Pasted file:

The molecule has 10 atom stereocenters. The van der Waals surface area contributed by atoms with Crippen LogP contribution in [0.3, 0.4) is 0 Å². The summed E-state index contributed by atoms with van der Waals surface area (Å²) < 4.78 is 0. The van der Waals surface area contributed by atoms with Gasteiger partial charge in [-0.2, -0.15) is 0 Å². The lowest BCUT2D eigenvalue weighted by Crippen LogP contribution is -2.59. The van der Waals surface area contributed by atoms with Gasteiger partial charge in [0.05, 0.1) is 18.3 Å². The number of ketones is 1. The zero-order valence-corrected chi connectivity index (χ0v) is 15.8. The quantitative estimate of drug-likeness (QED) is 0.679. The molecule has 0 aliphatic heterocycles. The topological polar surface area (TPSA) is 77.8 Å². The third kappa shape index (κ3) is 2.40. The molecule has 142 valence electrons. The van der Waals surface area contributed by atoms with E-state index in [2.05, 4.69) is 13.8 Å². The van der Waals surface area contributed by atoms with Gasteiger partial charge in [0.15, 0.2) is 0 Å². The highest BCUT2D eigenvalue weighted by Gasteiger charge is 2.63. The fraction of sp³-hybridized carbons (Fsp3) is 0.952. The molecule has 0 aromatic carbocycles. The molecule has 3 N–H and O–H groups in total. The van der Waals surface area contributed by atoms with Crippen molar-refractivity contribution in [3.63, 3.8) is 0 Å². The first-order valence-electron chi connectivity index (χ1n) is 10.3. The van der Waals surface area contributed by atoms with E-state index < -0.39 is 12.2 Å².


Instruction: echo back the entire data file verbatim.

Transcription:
The molecule has 10 atom stereocenters. The van der Waals surface area contributed by atoms with Crippen LogP contribution in [0.3, 0.4) is 0 Å². The summed E-state index contributed by atoms with van der Waals surface area (Å²) < 4.78 is 0. The van der Waals surface area contributed by atoms with Gasteiger partial charge in [-0.2, -0.15) is 0 Å². The lowest BCUT2D eigenvalue weighted by Crippen LogP contribution is -2.59. The van der Waals surface area contributed by atoms with Gasteiger partial charge in [0.05, 0.1) is 18.3 Å². The number of ketones is 1. The zero-order valence-corrected chi connectivity index (χ0v) is 15.8. The quantitative estimate of drug-likeness (QED) is 0.679. The molecule has 0 aliphatic heterocycles. The topological polar surface area (TPSA) is 77.8 Å². The third kappa shape index (κ3) is 2.40. The molecule has 142 valence electrons. The van der Waals surface area contributed by atoms with E-state index in [2.05, 4.69) is 13.8 Å². The van der Waals surface area contributed by atoms with Gasteiger partial charge in [0.15, 0.2) is 0 Å². The highest BCUT2D eigenvalue weighted by Gasteiger charge is 2.63. The fraction of sp³-hybridized carbons (Fsp3) is 0.952. The molecule has 0 aromatic carbocycles. The molecule has 3 N–H and O–H groups in total. The van der Waals surface area contributed by atoms with Crippen molar-refractivity contribution in [3.63, 3.8) is 0 Å². The first-order valence-electron chi connectivity index (χ1n) is 10.3. The van der Waals surface area contributed by atoms with E-state index < -0.39 is 12.2 Å².